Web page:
Since the Great East Japan earthquake of 2011, Toru Komatsu has taken photos of trees in places that suffered damage from the earthquake and subsequent tsunami. 50 of these images comprise A Distant Shore , which documents the eerily beautiful aftermath of the disaster.
On his travels throughout Japan Komatsu was particularly fascinated by monumental rocky crags that seem like islands floating on the land. Mostly scattered with pine trees, the crags are land – locked but were once surrounded by the sea. Typically cordoned off by ceremonial ropes, they are today treated as holy areas embedded with the memory of their past—in Komatsu’s words, “I imagine that an island floating on the land still hasn’t forgotten the ocean that once surrounded it, even if the sea is now many miles away.” Circular cut- outs placed before each square photo allow the images in the book to be experienced both as cropped circles and the full square layouts, creating a sense of peering through a peephole or a telescope from the wrong end, and transforming the photos into a setting for a dramatic play while commenting on the limits of our fields of vision.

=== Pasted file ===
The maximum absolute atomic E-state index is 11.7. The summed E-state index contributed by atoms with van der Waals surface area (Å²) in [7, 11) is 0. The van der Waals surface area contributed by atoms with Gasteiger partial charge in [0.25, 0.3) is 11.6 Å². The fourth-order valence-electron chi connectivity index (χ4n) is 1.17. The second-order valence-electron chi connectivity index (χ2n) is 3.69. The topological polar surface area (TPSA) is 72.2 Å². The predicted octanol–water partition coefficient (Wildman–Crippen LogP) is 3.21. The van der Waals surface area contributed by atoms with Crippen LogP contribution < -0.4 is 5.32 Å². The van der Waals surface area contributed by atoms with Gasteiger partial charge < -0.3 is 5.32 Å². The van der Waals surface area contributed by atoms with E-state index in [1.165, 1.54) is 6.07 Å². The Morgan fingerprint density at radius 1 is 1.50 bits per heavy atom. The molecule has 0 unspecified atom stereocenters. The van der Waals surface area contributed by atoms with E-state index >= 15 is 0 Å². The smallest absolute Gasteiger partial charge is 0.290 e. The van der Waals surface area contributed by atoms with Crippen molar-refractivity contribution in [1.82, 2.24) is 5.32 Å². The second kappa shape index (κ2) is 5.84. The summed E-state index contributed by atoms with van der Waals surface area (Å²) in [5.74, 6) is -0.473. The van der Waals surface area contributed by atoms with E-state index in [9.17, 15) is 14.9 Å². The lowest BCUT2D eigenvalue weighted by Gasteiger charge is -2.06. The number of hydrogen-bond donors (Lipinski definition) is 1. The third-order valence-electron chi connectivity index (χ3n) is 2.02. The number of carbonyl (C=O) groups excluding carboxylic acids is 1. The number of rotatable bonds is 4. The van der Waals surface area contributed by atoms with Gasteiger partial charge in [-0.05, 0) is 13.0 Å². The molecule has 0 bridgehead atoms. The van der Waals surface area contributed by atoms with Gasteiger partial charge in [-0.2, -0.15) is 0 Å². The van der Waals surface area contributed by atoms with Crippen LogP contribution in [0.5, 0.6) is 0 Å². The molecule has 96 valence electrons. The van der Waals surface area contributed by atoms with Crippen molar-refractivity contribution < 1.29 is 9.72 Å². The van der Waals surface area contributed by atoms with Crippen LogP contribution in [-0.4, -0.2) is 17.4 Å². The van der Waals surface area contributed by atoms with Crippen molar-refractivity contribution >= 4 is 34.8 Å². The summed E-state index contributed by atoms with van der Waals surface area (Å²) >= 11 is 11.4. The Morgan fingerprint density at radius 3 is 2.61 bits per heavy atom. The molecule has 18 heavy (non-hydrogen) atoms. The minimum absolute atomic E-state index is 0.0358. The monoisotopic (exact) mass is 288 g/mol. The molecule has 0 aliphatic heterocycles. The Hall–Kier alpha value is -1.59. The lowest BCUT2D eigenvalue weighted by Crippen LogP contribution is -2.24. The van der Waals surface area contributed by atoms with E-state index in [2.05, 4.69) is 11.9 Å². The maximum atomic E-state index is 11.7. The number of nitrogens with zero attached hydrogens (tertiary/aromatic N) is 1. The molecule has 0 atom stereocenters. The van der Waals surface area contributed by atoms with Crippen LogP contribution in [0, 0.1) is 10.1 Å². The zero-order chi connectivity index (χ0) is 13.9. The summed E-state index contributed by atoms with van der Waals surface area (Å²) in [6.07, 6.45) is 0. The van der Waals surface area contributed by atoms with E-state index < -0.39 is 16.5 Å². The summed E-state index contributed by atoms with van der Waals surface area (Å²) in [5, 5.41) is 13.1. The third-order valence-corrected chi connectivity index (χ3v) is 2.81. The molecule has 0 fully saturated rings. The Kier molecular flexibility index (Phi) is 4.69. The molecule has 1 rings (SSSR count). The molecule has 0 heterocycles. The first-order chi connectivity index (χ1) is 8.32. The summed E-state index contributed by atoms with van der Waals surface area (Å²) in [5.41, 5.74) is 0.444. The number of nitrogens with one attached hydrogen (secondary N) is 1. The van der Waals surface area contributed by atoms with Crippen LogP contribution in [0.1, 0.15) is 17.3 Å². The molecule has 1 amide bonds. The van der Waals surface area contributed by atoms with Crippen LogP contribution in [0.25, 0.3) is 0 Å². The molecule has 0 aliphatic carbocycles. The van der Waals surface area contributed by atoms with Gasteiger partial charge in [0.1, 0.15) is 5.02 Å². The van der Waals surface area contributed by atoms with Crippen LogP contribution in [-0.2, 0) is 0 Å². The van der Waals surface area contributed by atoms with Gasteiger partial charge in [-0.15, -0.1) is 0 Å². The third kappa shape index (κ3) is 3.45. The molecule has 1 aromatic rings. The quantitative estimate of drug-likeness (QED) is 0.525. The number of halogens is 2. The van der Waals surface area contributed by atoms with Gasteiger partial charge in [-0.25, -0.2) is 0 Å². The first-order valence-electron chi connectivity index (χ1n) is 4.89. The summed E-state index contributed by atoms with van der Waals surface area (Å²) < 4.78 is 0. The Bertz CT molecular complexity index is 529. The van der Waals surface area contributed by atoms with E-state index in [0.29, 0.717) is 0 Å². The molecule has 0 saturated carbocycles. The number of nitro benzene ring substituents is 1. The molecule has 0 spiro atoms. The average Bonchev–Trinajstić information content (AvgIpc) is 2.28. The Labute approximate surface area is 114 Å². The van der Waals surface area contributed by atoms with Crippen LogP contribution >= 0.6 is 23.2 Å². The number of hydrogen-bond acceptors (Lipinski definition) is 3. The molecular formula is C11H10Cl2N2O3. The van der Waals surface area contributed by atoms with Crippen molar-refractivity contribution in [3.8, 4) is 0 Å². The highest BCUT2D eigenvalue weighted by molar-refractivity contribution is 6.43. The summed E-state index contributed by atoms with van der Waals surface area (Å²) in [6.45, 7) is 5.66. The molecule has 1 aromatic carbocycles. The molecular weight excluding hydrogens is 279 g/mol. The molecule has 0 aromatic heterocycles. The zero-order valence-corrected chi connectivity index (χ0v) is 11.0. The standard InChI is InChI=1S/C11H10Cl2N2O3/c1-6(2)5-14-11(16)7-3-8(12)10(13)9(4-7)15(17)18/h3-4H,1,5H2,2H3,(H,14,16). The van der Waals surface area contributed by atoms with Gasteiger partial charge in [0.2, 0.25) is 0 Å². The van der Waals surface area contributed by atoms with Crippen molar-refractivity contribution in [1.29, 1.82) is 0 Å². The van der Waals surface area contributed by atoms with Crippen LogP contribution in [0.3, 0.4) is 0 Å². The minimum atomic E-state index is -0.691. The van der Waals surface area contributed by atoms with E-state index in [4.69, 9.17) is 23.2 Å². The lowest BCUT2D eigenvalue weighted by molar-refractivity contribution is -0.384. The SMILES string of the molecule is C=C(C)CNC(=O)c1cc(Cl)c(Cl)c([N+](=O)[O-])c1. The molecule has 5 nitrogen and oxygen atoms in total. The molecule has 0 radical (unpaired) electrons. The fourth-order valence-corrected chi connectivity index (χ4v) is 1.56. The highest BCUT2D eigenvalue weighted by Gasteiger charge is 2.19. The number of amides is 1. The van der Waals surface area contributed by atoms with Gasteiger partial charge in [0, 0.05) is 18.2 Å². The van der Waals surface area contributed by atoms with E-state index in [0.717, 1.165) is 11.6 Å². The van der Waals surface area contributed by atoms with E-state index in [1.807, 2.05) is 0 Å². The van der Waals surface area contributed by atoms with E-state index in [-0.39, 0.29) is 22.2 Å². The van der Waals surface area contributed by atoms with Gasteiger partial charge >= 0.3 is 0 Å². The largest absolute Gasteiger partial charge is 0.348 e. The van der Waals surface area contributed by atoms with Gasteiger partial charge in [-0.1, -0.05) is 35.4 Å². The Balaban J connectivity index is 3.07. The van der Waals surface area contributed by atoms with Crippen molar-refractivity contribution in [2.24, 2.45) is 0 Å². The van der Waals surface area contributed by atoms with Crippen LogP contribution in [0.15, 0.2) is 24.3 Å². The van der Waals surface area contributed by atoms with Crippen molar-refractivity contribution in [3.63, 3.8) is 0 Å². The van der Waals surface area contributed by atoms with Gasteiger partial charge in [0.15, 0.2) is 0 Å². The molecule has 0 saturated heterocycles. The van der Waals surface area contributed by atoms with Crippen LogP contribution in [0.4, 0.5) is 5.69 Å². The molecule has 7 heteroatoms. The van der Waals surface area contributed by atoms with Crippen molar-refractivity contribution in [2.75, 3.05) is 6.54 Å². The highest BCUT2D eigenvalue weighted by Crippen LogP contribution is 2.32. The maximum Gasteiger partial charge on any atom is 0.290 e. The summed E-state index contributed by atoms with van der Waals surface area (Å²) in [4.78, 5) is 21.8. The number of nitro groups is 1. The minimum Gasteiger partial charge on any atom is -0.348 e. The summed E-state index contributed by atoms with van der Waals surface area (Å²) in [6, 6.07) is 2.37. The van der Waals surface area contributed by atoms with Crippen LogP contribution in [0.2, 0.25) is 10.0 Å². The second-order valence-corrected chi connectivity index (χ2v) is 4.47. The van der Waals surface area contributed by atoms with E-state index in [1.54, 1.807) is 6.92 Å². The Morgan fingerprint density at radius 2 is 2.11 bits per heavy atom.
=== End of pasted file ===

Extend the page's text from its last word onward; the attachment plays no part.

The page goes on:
‘Both photography and cinematic films are originally derived from a single, round eye. By returning photographs to the perspective of a single circular lens, Komatsu’s work gives us a perspective on the history of photography.’ -Sakumi Hagiwara